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Wednesday 01 February 2006

Use of capecitabine after renal allograft transplantation in dog erythrocyte antigen-matched dogs.

By: Schmiedt C, Penzo C, Schwab M, Dubielzig R, McAnulty J.

Vet Surg 2006 Feb;35(2):113-24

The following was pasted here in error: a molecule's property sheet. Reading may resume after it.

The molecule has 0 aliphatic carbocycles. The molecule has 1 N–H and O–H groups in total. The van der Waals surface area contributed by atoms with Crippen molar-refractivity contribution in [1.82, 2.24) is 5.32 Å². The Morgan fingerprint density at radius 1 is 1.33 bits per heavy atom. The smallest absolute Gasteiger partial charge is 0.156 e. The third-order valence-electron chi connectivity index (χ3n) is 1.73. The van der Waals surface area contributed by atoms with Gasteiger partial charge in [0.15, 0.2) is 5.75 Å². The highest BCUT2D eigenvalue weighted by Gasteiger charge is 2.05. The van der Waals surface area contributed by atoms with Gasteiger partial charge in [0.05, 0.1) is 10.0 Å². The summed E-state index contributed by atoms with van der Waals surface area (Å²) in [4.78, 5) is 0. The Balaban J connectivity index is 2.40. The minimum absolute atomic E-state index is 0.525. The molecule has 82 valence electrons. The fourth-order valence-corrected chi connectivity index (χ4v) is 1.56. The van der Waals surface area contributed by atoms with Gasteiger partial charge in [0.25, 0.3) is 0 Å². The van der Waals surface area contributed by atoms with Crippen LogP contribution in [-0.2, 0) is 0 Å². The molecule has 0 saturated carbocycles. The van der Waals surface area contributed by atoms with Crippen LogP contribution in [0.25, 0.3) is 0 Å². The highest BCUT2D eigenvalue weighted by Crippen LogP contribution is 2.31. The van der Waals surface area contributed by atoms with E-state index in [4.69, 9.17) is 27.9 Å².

OBJECTIVES: To investigate the use of a capecitabine (CAP)-based regimen after renal transplantation in dogs. STUDY DESIGN: Prospective, pilot study. ANIMALS: Healthy, unrelated, dog erythrocyte antigen (DEA)-matched, adult beagles. METHOD: Standard heterotopic renal transplantation with native nephrectomy was performed in 7 dogs. Dogs received oral, twice daily, CAP (250 mg/m2), cyclosporine-A (CsA) (4 mg/kg), ketoconazole (5 mg/kg), and prednisolone (0.25 mg/kg). After 90 days the surviving dogs were euthanatized and complete necropsy was performed. RESULTS: Seven transplants were performed. All dogs survived surgery. Six dogs had acute neurotoxicity, which resulted in death or euthanasia of 2 dogs within 2 days of surgery. In the remaining dogs, toxicity resolved rapidly with cessation of drug administration. Thereafter, modification of the regimen minimized toxicity. The 5 remaining dogs survived to study end; 4 dogs had no evidence of graft rejection. Necropsy examination was mostly unremarkable in all dogs. There were no major changes in CBC or biochemical values, except for a significant increase in serum calcium. CONCLUSIONS: CAP appeared well tolerated in most dogs. Toxicity occurred but abated with modification of the drug regimen. Efficacy for postoperative immunosuppression cannot be determined by this study, although results are promising. CLINICAL RELEVANCE: CAP-CsA-prednisolone is an effective, oral immunosuppressive regimen for prevention of acute allograft rejection in DEA-matched beagles. Further studies on dose, toxicity, and efficacy compared with current immunosuppressive regimens are needed before use in clinical practice.

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